The IRS is authorized to issue summonses to verify the accuracy of any tax return, and the taxable liability of any taxpayer. 26 U.S.C. §7602(a). Agent Weinger testified that the purpose of the summonses issued to Koretsky was to examine the correctness of tax returns filed by Bodensee, Queen, and Koretsky, as well as their involvement in DAD tax shelters. Agent Weinger's testimony establishes a legitimate purpose for the IRS's investigation. Thus, the IRS has carried its burden with respect to the first element of the Powell test.
Petitioners attempt to rebut the IRS's argument and claim that the IRS's investigation was not conducted in accordance with a legitimate purpose, and that the IRS knew Petitioners' DAD transactions were not "abusive tax shelters." Specifically, Petitioners argue that the IRS's purpose in issuing the summonses was to harass Petitioners, to use the summonses as a pre-litigation discovery tool, and to extend the statute of limitations. Each of these arguments is addressed in turn.
In order to succeed on their argument that the IRS' purpose in issuing the summonses at issue was to harass, Petitioners must demonstrate that the IRS maintained an institutional posture of harassment towards them. Arlington Heights v. I.R.S., 109 F.3d 1221, 1226 (7th Cir. 1997). The conduct of individual agents is controlling insofar as it establishes an institutional posture of harassment. Id. at 1226.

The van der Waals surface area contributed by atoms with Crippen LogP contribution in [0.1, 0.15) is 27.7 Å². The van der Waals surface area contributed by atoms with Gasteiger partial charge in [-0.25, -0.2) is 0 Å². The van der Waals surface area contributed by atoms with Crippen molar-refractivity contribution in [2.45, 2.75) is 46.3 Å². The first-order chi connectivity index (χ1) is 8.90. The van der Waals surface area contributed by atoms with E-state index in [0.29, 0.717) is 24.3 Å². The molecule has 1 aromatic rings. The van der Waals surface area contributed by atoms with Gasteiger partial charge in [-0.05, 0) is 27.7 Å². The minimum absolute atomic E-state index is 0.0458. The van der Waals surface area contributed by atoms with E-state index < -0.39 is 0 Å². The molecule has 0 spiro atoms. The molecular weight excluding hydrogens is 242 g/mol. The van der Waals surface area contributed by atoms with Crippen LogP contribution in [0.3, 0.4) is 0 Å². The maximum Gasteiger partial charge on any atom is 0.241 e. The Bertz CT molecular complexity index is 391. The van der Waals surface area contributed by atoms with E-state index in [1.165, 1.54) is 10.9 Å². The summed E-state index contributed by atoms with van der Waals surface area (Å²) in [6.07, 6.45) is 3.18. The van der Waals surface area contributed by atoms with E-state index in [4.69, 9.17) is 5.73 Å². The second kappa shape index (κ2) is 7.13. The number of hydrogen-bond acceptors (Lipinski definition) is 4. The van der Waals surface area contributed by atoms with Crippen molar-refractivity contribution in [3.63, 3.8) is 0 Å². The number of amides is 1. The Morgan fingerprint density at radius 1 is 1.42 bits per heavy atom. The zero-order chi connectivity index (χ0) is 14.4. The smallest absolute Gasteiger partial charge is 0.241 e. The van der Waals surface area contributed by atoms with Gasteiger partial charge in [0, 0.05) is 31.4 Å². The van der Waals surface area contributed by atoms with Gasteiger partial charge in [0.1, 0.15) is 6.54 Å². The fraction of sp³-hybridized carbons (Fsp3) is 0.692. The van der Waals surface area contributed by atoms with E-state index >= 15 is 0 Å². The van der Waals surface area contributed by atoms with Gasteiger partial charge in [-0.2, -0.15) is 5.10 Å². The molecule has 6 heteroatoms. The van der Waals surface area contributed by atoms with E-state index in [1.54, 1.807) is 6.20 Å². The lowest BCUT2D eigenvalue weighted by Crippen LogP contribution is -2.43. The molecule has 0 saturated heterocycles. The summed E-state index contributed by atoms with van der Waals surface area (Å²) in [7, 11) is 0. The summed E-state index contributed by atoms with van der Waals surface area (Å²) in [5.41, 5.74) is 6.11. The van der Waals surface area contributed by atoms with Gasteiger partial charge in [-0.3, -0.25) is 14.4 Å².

Petitioners first argue that the IRS harassed them by offering to settle with individual investors, then threatening penalties in the event that the individuals refused. Agent Weinger acknowledged that the IRS extended such settlement proposals to investors. Petitioners, however, provide no evidence that the IRS, in fact, made any threats upon any who refused to settle. Furthermore, Petitioners fail to establish standing on matters that involve potential settlements with third-parties.
Next, Petitioners claim that IRS Agent Ray Tabor ("Agent Tabor") threatened Petitioners' attorney, Sweta Shah ("Shah"), with disciplinary action for failing to timely comply with the IRS's Information Document Requests during a November 2006 telephone discussion. Petitioners argue that Agent Weinger admitted in his deposition that the IRS made the aforementioned threat to Shah. In fact, Agent Weinger testified that the IRS made no threat. Instead, Agent Weinger explained that the IRS audit team told Shah that her repeated failure to comply with the IRS's ...